Garcia-Manero also discussed the possibility of using HMAs in patients with CMML. “Traditionally, we have considered patients with CMML as part of the spectrum of MDS, but the reality is that we understand [CMML] as a different biology, a different disease entity,” he noted. A subgroup analysis of ASCERTAIN showed that oral decitabine/cedazuridine is a reasonable treatment option for patients with CMML.9 Using an oral HMA formulation in the CMML population would be advantageous for several patients with CMML who also receive oral hydroxyurea, Garcia-Manero explained.

Managing HMA-Associated AEs

Although azacitidine and decitabine are relatively well tolerated, they are associated with myelosuppression, including neutropenia, anemia, and thrombocytopenia, which most frequently occur during the first 1 to 2 months of therapy, Garcia-Manero explained. The use of prophylactic antibiotics, antifungals, and clinical follow-up with potential complete blood cell [monitoring] and transfusions are all mandatory aspects of safely prescribing these agents, he emphasized. Additionally, routine bone marrow assessments can help oncology care teams monitor patient responses and determine how to proceed with the next treatment cycle.

Garcia-Manero also emphasized the importance of educating patients about the AEs they might experience while receiving HMAs. Patients should be aware of the possibility of a temporary increase in the incidence of cytopenias during the first months of therapy. “It’s fundamental to explain to the patient in detail what’s going to happen over the next few months and give some instructions in terms of when to come to the emergency room, how to take the antibiotics, and the expectations in terms of their [white blood cell (WBC)] counts,” he said.

The decision to reduce or adjust HMA dosing depends on baseline characteristics, including WBC counts, blast percentages, and bone marrow cellularity, as well as the time it takes for patients to recover from AEs, Garcia-Manero noted. Patients whose WBC counts return to normal levels by day 28 of their current cycle do not need dose adjustments. However, dose reductions or treatment delays may be necessary in patients with progressive myelosuppression, significant cytopenias, or hypocellular marrow counts. In these circumstances, a 5-day regimen of decitabine/cedazuridine may need to be reduced to 4 or 3 days, he said.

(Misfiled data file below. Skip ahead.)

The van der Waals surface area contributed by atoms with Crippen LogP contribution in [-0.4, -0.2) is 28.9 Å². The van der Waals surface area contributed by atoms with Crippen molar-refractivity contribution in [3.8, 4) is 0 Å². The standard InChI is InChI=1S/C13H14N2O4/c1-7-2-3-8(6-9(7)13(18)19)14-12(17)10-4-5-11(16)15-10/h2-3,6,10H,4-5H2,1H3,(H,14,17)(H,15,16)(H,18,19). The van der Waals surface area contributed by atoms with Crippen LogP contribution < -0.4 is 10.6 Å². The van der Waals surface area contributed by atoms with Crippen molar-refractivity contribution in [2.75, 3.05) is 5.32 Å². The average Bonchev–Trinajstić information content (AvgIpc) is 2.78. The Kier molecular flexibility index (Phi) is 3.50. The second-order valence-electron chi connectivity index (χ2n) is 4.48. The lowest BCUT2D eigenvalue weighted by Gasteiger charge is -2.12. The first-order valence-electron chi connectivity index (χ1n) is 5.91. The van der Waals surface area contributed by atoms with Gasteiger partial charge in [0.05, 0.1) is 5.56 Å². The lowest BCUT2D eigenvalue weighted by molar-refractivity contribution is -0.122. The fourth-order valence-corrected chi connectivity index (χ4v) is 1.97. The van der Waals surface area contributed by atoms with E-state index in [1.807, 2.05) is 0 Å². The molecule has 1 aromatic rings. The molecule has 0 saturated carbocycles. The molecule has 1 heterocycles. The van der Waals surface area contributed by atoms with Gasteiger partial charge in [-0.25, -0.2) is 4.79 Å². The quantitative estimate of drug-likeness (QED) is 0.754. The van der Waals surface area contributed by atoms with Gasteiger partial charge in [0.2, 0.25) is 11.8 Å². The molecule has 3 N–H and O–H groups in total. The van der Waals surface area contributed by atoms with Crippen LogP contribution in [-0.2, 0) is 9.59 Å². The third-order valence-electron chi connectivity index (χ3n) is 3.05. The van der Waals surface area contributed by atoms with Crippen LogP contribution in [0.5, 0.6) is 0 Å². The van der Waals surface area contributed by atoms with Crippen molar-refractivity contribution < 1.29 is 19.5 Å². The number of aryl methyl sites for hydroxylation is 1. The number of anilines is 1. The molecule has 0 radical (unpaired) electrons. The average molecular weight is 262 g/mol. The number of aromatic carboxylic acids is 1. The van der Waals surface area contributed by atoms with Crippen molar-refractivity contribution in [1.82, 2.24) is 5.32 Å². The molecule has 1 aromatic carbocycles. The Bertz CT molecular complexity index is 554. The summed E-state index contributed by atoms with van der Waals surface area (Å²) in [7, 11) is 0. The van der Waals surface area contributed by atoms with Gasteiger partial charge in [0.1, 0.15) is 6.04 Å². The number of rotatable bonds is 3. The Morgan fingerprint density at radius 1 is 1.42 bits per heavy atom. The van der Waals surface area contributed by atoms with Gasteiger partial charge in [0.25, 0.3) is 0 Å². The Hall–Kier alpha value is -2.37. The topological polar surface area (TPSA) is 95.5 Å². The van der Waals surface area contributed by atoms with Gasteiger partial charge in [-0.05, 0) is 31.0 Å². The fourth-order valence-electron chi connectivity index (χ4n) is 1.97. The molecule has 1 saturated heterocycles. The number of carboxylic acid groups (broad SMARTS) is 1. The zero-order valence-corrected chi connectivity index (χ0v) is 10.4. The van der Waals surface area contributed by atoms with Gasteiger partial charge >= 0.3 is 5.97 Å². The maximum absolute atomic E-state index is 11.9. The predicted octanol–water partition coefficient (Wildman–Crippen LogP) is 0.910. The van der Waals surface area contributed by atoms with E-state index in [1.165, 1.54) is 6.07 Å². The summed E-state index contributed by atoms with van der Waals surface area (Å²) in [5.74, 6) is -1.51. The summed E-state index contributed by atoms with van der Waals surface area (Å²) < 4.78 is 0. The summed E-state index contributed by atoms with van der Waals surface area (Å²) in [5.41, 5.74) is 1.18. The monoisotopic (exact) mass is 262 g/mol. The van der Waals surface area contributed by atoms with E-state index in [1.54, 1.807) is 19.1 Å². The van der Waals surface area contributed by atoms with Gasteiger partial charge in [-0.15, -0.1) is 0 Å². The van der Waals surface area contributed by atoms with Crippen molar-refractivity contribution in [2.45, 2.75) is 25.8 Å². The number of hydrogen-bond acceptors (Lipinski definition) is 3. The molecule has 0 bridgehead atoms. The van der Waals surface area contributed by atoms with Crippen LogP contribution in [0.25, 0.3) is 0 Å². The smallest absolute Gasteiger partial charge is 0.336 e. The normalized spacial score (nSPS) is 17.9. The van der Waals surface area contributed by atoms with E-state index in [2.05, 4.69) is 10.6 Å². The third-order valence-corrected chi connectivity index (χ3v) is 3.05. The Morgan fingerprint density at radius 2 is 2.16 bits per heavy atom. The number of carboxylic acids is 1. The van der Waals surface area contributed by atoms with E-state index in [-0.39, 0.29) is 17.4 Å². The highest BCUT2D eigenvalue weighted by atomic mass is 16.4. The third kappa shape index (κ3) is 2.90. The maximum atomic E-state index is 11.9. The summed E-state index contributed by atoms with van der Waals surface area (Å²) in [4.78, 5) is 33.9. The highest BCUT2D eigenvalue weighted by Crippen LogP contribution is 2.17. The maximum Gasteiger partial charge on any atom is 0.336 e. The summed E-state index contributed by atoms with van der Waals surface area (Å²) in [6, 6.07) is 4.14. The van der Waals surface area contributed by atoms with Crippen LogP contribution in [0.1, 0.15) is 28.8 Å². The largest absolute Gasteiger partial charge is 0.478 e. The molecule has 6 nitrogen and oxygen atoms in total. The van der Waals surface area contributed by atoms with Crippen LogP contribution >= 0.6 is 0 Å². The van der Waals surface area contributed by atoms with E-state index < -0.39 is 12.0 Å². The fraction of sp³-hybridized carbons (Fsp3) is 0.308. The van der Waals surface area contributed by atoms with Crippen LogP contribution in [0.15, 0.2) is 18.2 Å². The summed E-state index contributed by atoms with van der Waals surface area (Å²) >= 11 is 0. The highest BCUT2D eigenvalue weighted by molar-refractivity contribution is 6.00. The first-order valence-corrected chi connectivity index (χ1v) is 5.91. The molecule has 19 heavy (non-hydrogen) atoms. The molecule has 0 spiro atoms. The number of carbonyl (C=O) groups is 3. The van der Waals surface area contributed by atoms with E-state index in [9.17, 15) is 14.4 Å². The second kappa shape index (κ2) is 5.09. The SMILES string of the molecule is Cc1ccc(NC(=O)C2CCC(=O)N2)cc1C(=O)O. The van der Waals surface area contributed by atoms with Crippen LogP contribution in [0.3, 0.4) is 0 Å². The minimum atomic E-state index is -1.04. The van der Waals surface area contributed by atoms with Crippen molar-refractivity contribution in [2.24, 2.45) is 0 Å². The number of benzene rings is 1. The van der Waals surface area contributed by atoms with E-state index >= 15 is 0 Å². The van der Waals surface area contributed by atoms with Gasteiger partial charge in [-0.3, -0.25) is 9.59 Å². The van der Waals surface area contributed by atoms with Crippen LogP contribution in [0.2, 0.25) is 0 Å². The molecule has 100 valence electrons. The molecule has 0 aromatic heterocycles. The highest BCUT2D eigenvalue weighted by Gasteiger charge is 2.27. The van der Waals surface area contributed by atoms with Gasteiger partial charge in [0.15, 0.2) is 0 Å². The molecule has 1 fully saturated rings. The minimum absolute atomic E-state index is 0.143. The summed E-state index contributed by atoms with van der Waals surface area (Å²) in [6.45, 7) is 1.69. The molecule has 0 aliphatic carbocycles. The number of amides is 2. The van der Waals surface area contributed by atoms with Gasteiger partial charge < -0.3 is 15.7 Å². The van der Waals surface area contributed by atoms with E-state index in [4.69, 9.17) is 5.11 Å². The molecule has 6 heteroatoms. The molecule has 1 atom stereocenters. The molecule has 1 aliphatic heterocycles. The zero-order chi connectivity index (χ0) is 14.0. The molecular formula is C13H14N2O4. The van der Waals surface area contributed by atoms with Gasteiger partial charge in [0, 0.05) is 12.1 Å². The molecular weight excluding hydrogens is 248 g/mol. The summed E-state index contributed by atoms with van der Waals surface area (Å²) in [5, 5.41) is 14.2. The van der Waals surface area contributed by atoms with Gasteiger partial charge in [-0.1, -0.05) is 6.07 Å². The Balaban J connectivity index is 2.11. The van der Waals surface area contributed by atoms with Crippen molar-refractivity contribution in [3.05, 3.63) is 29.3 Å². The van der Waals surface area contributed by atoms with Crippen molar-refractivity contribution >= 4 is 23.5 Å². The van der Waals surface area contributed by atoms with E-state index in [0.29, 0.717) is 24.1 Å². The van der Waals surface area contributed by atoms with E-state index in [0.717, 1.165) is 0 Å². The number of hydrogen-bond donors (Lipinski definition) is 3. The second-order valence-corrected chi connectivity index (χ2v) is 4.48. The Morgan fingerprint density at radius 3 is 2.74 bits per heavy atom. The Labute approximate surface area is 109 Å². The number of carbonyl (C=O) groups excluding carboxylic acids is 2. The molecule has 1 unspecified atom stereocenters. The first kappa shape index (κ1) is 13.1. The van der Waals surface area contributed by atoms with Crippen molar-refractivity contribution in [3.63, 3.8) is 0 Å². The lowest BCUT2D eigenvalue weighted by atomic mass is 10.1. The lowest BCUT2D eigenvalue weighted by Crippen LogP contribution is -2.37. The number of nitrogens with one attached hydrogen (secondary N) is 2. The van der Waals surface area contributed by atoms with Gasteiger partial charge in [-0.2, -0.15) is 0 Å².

Overall, Garcia-Manero emphasized that the emerging era of oral HMA-based regimens in MDS “is going to be transformative for our patients…The field is moving toward the incorporation of these active oral approaches with a backbone of these oral HMAs.”


  1. Fenaux P, Mufti GJ, Hellstrom-Lindberg E, et al. Efficacy of azacitidine compared with that of conventional care regimens in the treatment of higher-risk myelodysplastic syndromes: a randomised, open-label, phase III study. Lancet Oncol. 2009;10(3):223-232. doi:10.1016/S1470-2045(09)70003-8
  2. Decitabine. Prescribing information. FDA; 2018. Accessed January 22, 2024. https://www.accessdata.fda.gov/drugsatfda_docs/label/2018/021790s021lbl.pdf
  3. Azacitidine. Prescribing information. FDA; 2022. Accessed January 22, 2024. https://www.accessdata.fda.gov/drugsatfda_docs/label/2022/050974s034lbl.pdf
  4. FDA approves Onureg (azacitidine tablets) for acute myeloid leukemia. FDA. September 1, 2020. Accessed January 22, 2024. https://www.fda.gov/drugs/resources-information-approved-drugs/fda-approves-onureg-azacitidine-tablets-acute-myeloid-leukemia
  5. FDA approves oral combination of decitabine and cedazuridine for myelodysplastic syndromes. FDA. July 7, 2020. Accessed January 18, 2023. https://www.fda.gov/drugs/resources-information-approved-drugs/fda-approves-oral-combination-decitabine-and-cedazuridine-myelodysplastic-syndromes
  6. Bataller A, Bazinet A, Venugopal S, et al. Phase 1/2 study of oral decitabine/cedazuridine in combination with venetoclax in treatment-naïve higher-risk myelodysplastic syndromes or chronic myelomonocytic leukemia. Hemasphere. Published online August 8, 2023. doi:10.1097/01.HS9.0000967600.18588.ff
  7. Savona MR, McCloskey JK, Griffiths EA, et al. Prolonged survival in bi-allelic TP53-mutated (TP53mut) MDS subjects treated with oral decitabine/cedazuridine in the ascertain trial (ASTX727-02). Blood. 2022;140(suppl 1):2066-2069. doi:10.1182/blood-2022-163841
  8. Garcia-Manero G, McCloskey J, Scott BL, et al. Development of oral azacitidine with cedazuridine for myelodysplastic syndrome (MDS) and myeloproliferative neoplasms (MPN) including CMML (chronic myelomonocytic leukemia) by targeting pharmacokinetic AUC equivalence vs subcutaneous azacitidine. Blood. 2023;142(suppl 1):3245. doi:10.1182/blood-2023-178024
  9. Savona MR, McCloskey JK, Griffiths EA, et al. Efficacy of oral decitabine/cedazuridine (ASTX727) in the CMML subgroup from the Ascertain phase 3 study. Blood. 2021;138(suppl 1):3682. doi:10.1182/blood-2021-154179